Americans All: The Good Neighbor Policy in the US Southwest during World War II

Saturday, January 5, 2019: 11:10 AM
Continental B (Hilton Chicago)
Natalie Mendoza, University of Colorado Boulder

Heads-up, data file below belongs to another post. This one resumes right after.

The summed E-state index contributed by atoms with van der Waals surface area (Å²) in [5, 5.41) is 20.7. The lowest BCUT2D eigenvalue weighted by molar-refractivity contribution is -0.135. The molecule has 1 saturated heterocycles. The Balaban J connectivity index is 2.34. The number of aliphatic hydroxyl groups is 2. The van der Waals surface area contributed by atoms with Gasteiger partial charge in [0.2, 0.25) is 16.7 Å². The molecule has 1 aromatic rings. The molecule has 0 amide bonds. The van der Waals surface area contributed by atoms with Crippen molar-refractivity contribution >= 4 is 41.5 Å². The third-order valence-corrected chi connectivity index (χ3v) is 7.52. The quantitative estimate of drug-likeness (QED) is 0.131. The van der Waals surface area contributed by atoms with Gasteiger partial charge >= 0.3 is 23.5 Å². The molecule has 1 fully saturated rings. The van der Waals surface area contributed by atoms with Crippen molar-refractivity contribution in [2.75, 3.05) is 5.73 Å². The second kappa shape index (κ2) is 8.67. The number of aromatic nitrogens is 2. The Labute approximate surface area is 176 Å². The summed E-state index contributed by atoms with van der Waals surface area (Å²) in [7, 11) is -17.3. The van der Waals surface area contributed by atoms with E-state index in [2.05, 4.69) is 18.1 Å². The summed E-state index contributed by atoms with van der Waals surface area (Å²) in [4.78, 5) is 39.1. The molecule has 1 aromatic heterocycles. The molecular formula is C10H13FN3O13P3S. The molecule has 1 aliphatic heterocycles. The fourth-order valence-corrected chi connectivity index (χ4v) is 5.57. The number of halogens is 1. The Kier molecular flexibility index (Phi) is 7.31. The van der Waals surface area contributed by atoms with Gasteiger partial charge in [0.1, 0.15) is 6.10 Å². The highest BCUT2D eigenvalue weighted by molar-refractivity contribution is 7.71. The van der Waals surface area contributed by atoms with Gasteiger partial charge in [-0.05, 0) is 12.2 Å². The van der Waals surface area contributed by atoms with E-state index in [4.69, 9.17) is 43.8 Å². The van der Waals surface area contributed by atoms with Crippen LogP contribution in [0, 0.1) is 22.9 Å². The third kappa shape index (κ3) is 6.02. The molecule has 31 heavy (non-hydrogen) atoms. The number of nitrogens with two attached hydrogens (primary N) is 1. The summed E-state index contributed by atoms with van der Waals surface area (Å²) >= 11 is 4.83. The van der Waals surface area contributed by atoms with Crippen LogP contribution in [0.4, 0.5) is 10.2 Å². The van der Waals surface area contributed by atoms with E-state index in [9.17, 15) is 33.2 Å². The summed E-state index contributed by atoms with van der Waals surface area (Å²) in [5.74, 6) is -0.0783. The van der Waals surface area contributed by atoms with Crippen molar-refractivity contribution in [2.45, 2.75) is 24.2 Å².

During World War II, the US government created the Spanish Speaking Minority Project (SSMP) to bring federal funds to programs across the US Southwest that facilitated the assimilation of Mexican-descent communities into “the American way of life” and full participation in the war effort. The SSMP reflected a concern about Mexican American loyalty to the US and how fascist ideology might affect a population long-relegated to second-class citizenship. Federal officials also established the SSMP as part of its domestic plan to promote the Good Neighbor Policy (GNP), the US’s policy of non-intervention in Latin America. The SSMP marks a departure in how the state viewed the Mexican-descent population in US society--it was only in the previous decade during the Great Depression that private agencies worked with the state to deport and repatriate both Mexicans and Mexican Americans. What prompted this reversal? How did the federal government come to change its view of the Mexican-descent population? This paper draws upon government records and correspondence to show how Mexican American leaders across the US Southwest used the GNP and the war to change the government’s perception of the Mexican-descent population. Mexican American leaders argued that the population had failed to assimilate because it had endured a century of neglect from the US government. Federal officials elaborated upon these arguments to justify creating the SSMP, describing the project as essential to winning the war and promoting the GNP. The existing scholarship focuses on the influence of the war and the GNP on Mexican American leaders in local contexts, most notably in Texas and California. My paper redirects our attention to how local leaders, across the US Southwest and not just in Texas and California, used these global events and geopolitics to advance civil rights for the Mexican-descent population on a national scale.
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